The project engineer for Eastman Kodak, for one example, testified that De Dietrich's regional manager refused to discuss with him, because they are proprietary secrets, the thickness of the frit coatings, that is, the application of glass formula before its vitrification, and the exact number of firing cycles used by De Dietrich. Similarly, De Dietrich's president testified that the technique in firing the glass-lined vessels was a proprietary secret. Yet, according to plaintiff's witnesses, this is precisely the kind of proprietary information Wetzel acquired over his many years with Sybron and Pfaudler. Notwithstanding De Dietrich's assertion that Wetzel is to follow De Dietrich practices exclusively, it is significant that Sybron vessels will make up a substantial portion of the equipment to be reglassed in New Jersey.
On his own testimony, Wetzel worked with the man in charge of ceramics, the one "with all the secret formulas", on an almost daily basis. According to high Sybron employees, Wetzel sat in on weekly meetings where new processes were discussed, and the suggestions he offered to cure problems in the glassing and welding areas were frequently adopted. Significant too are Wetzel's visits to the Mexican factory on behalf of Sybron, assertedly made because of his intimate knowledge of Sybron techniques. Also bearing on Wetzel's knowledge of secrets is the contention that only a limited number of employees had knowledge of Sybron's processes, and there was not unlimited access to the plant area in which Wetzel worked.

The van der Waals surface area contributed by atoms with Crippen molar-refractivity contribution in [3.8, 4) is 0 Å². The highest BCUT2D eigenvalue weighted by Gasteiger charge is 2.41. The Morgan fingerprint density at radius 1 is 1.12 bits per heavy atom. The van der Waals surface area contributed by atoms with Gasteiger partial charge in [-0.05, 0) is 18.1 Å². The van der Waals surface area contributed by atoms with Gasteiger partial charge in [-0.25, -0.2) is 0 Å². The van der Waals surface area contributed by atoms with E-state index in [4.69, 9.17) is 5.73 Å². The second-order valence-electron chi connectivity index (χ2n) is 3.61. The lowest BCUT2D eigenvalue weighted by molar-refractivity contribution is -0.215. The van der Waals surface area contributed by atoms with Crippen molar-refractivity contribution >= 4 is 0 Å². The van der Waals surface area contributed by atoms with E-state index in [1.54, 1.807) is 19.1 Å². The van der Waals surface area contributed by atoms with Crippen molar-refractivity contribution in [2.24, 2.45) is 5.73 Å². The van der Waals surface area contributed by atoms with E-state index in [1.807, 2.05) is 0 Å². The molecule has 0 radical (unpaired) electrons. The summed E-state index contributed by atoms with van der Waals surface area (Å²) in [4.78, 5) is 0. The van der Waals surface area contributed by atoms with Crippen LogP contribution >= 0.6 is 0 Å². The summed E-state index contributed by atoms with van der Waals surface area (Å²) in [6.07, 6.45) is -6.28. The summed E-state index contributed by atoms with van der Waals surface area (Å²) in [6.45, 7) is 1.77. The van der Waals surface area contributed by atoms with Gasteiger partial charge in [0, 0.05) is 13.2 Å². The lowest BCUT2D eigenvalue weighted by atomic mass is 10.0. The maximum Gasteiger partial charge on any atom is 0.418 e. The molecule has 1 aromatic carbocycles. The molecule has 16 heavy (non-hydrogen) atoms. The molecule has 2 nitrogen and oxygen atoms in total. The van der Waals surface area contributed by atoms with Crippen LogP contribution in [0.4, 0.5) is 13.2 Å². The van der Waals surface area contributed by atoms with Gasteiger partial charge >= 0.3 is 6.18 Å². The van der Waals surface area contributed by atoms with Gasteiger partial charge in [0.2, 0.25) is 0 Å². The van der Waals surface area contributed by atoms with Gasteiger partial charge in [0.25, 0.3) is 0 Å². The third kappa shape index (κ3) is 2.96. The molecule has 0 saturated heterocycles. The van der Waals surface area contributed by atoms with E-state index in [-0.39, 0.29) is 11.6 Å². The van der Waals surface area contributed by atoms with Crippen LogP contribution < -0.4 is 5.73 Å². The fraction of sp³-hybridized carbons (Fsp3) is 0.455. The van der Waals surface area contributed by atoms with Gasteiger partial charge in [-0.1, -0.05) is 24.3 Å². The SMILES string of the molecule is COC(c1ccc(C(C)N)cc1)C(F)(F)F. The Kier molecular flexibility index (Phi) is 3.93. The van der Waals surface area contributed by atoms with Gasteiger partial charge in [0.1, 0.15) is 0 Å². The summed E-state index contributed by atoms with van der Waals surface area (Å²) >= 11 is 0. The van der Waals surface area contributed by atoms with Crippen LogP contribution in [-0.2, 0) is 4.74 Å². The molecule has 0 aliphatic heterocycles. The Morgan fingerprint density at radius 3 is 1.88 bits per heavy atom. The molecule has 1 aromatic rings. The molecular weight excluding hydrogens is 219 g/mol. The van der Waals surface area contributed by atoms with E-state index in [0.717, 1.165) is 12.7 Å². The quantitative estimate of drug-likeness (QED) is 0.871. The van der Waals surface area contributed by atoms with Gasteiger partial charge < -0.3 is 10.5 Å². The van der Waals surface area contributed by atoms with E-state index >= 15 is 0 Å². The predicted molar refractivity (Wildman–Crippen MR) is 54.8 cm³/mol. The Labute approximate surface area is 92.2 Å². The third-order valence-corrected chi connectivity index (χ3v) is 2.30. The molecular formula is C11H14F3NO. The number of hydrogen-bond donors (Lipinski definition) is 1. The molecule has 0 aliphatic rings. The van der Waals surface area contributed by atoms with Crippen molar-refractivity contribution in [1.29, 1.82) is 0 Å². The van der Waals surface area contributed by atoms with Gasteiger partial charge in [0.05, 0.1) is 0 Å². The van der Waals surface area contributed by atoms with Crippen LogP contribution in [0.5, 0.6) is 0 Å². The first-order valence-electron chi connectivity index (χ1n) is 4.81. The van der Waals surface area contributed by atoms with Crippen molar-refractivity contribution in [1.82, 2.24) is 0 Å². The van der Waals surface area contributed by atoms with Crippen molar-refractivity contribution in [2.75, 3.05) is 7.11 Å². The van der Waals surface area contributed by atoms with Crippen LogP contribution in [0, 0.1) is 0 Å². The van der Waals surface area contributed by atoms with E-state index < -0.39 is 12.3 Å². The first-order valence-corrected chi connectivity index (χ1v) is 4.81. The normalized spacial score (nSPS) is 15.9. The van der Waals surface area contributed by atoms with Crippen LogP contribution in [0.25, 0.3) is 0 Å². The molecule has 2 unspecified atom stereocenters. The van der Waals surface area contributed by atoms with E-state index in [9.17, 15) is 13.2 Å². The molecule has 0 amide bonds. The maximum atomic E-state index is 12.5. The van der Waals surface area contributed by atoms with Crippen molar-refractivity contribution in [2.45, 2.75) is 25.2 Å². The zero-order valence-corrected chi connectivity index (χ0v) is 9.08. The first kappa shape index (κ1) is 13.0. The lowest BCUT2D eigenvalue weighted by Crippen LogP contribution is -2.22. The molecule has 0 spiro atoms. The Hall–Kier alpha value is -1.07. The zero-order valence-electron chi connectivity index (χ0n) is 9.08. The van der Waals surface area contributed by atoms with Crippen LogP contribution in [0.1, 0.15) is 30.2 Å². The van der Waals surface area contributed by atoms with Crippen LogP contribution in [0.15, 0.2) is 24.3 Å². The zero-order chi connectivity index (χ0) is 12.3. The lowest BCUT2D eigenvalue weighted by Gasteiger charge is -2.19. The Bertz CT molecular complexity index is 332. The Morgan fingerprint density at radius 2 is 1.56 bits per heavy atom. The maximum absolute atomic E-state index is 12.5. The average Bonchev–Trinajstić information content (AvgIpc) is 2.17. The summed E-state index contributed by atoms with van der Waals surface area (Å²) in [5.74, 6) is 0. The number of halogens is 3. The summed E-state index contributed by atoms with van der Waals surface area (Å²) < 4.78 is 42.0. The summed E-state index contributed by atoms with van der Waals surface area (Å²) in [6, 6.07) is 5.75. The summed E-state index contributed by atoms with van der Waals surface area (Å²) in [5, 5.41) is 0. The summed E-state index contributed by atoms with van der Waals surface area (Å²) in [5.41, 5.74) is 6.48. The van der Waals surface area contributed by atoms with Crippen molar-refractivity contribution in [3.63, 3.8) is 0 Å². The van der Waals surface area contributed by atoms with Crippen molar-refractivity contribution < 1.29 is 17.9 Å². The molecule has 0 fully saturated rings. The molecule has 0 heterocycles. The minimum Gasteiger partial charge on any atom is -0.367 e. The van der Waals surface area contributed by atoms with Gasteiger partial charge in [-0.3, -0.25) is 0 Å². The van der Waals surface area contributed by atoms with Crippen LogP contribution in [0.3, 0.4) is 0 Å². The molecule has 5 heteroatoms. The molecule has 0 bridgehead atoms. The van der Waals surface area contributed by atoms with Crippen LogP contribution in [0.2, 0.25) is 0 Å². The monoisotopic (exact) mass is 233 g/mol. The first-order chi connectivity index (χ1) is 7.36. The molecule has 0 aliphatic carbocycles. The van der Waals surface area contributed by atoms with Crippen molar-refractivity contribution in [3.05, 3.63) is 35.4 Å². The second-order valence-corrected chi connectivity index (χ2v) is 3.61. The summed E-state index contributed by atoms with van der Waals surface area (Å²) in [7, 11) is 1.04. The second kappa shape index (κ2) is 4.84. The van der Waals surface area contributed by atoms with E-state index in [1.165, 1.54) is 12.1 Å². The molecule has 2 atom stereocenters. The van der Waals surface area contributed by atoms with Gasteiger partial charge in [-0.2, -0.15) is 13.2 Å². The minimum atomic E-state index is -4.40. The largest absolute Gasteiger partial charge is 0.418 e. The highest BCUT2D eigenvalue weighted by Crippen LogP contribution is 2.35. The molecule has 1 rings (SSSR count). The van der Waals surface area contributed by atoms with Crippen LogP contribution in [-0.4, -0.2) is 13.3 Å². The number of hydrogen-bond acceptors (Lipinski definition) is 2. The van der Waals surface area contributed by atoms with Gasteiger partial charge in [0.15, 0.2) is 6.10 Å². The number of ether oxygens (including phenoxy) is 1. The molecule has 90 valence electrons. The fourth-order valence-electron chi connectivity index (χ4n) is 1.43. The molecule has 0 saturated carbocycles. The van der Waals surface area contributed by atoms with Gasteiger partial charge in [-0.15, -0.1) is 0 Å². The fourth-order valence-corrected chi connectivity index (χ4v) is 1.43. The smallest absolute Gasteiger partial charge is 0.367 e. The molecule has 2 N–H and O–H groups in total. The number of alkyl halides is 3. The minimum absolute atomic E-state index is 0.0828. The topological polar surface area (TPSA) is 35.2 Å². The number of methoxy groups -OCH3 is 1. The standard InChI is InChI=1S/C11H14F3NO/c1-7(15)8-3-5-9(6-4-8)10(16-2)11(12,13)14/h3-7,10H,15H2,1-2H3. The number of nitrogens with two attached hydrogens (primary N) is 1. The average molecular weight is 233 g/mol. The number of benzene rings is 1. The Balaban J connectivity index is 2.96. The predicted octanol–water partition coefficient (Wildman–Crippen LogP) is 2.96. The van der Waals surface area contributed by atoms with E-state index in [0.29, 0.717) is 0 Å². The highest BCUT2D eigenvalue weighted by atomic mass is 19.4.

This is not to say, conclusively, that Wetzel possessed trade secrets. Defendants introduced testimony to establish that Wetzel had not acquired proprietary information. That he had no knowledge of glass formulas, that strangers had toured the Sybron plant, and that Wetzel's value was assertedly his skill and judgment in supervising the processes are all relevant to the ultimate determination. The parties, moreover, would have undoubtedly offered additional evidence prior to final disposition of the merits. Indeed, counsel's response to the hearing court's curtailing of the evidence indicates that his full case had not been developed. A further complication is that, because trade secrets are involved, on a trial some of the proof would be received in camera, as suggested by plaintiff's counsel in the injunction hearing when he thought the cross-examination was intruding into delicate territory.